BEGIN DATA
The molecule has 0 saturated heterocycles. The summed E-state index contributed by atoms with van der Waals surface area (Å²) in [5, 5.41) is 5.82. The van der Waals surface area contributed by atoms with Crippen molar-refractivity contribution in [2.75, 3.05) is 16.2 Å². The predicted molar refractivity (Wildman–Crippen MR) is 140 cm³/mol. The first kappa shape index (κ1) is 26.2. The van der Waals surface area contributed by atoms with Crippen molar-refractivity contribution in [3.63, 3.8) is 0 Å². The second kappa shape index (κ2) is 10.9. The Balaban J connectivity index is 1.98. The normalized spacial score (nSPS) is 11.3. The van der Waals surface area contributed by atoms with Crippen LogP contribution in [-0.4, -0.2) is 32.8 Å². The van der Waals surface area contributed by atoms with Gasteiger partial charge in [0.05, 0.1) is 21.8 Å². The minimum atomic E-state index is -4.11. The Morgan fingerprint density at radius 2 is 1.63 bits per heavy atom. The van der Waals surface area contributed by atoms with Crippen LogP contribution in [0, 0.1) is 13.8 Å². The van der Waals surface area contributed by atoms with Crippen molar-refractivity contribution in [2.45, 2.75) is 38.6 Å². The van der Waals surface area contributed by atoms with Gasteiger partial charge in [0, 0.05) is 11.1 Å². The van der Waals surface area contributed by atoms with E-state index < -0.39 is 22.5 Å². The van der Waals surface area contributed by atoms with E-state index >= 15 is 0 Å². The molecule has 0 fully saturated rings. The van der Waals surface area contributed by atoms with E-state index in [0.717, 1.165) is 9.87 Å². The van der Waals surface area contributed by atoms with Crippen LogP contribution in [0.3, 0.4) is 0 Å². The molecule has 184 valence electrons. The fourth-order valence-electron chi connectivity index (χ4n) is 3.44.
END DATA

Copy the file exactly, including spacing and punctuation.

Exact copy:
The molecule has 0 saturated heterocycles. The summed E-state index contributed by atoms with van der Waals surface area (Å²) in [5, 5.41) is 5.82. The van der Waals surface area contributed by atoms with Crippen molar-refractivity contribution in [2.75, 3.05) is 16.2 Å². The predicted molar refractivity (Wildman–Crippen MR) is 140 cm³/mol. The first kappa shape index (κ1) is 26.2. The van der Waals surface area contributed by atoms with Crippen molar-refractivity contribution in [3.63, 3.8) is 0 Å². The second kappa shape index (κ2) is 10.9. The Balaban J connectivity index is 1.98. The normalized spacial score (nSPS) is 11.3. The van der Waals surface area contributed by atoms with Crippen LogP contribution in [-0.4, -0.2) is 32.8 Å². The van der Waals surface area contributed by atoms with Gasteiger partial charge in [0.05, 0.1) is 21.8 Å². The minimum atomic E-state index is -4.11. The Morgan fingerprint density at radius 2 is 1.63 bits per heavy atom. The van der Waals surface area contributed by atoms with Crippen LogP contribution in [0, 0.1) is 13.8 Å². The van der Waals surface area contributed by atoms with Crippen molar-refractivity contribution in [2.45, 2.75) is 38.6 Å². The van der Waals surface area contributed by atoms with Gasteiger partial charge in [0, 0.05) is 11.1 Å². The van der Waals surface area contributed by atoms with E-state index < -0.39 is 22.5 Å². The van der Waals surface area contributed by atoms with E-state index >= 15 is 0 Å². The molecule has 0 fully saturated rings. The van der Waals surface area contributed by atoms with E-state index in [0.717, 1.165) is 9.87 Å². The van der Waals surface area contributed by atoms with Crippen LogP contribution in [0.3, 0.4) is 0 Å². The molecule has 184 valence electrons. The fourth-order valence-electron chi connectivity index (χ4n) is 3.44.